The latest triumph for Finnish firm Wärtsilä’s Hub for Additive Manufacturing (WHAM) comes in the form of successfully testing a 3D printed metal component designed for its engines.
Wärtsilä partnered with global engineering firm Etteplan for the work, which aimed to demonstrate the readiness of 3D printing for adoption within a wider range of applications in the marine industry.
“We were confident enough to put the part in the engine and the results spoke for themselves – the engine always tells the truth,” said Andreas Hjort, General Manager of Smart Design at Wärtsilä.
“The design freedom of 3D printing is opening up a number of opportunities to add value, in terms of both new products and improving the performance of existing ones.”
Wärtsilä and 3D printing
WHAM has been using 3D printing on a small scale for several years and is equipped with plastic, carbon, and metal printers in its facilities. Since 2018, the hub has sought to develop a “regional ecosystem” through the involvement of local universities with the aim of making Vaasa – home to Wärtsilä’s engine design – a world-class 3D printing center that combines industry skills and academia.
WHAM’s first notable success occurred in 2019 with the 3D redesign of a composite lifting tool for heavy engine parts, which proved lighter, more compact, and easier to use than many traditional solid steel lifting tools. The tool could lift a 240kg engine piston on the first attempt and showcased a maximum lifting capacity of 960kg without deformation. To do this, Wärtsilä used an industrial Series X7 3D printer from US-based manufacturer of metal and carbon fiber 3D printers Markforged.
“There was some scepticism in the marketplace as to whether 3D printing could ever produce components that would be strong enough for heavy-duty engine parts,” Hjort said. “But our research and testing proved beyond a shadow of a doubt that the material is not an obstacle – in fact, 3D printing offers far more opportunities than restrictions.”
3D printed engine component
With Etteplan on board, WHAM has most recently used 3D printing to create a critical metal component for Wärtsilä’s engines. The part has been successfully tested in an engine at full output. To develop the part, Wärtsilä deployed the 3D printer assets in its network, including EOS in Finland, AMEXCI in Sweden, and Additive FVG in Italy, which alongside with Etteplan all played varying roles in the development and production process.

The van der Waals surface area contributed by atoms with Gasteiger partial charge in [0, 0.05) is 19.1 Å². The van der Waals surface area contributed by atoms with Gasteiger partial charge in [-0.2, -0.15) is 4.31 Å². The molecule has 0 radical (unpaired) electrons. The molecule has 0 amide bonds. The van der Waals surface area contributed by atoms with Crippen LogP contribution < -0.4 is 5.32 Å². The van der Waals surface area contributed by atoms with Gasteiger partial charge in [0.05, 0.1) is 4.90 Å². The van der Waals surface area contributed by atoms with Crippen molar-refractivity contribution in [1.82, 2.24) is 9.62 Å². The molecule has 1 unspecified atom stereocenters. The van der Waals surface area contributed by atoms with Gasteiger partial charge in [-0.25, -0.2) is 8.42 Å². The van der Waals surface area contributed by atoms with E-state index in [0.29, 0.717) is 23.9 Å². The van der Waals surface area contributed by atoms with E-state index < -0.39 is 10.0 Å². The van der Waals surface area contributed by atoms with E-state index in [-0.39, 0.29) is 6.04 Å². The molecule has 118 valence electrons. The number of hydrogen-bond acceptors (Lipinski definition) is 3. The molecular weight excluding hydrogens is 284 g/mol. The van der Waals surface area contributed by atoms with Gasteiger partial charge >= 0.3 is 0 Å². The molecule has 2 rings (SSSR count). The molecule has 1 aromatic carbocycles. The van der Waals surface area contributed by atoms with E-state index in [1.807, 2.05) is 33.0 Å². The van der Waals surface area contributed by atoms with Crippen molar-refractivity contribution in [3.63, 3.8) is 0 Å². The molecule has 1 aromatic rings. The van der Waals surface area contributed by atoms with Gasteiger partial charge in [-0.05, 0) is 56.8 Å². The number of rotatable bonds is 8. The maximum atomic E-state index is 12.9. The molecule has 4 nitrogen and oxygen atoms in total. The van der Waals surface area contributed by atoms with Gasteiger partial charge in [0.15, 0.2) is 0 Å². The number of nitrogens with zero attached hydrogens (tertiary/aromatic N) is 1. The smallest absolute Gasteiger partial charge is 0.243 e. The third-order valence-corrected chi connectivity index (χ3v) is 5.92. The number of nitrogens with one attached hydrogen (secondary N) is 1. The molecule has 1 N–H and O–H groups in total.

“Transparency has been crucial and partnering with a network has enabled us to make quantum leaps in leveraging 3D printing,” said Giuseppe Saragò, Director in STH Manufacturing Excellence at Wärtsilä. “This work has also triggered some interesting and innovative new R&D projects that will once again benefit from our network, connecting several universities in Europe, partners like Etteplan and our internal resources so that expertise is shared both within our company and at an ecosystem level.”
According to WHAM, the successful testing of the part proves that 3D printing is increasingly able to meet the demands of a wider range of applications in the marine industry.
Looking to the future
In addition to their collaboration on the 3D printed metal engine component, Wärtsilä and Etteplan are both part of the Finnish Additive Manufacturing Ecosystem (FAME), which has been established to aid Finland in increasing its 3D printing utilization. FAME’s goal is for Finland to hold 5% of the global printing market by 2030.
“Increasing the amount of 3D printing will reduce energy use and emissions, taking global manufacturing in a far more sustainable direction,” said Juho Raukola, Innovation Expert at Wärtsilä. “WHAM has been at the forefront of this trend and it is our aim to continue to bring our customers ground-breaking, customized 3D printed parts that save money, reduce lead times and remove the requirements for warehousing and transport.”
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Featured image shows visions of future shipping – CONVOY. Image via Wärtsilä.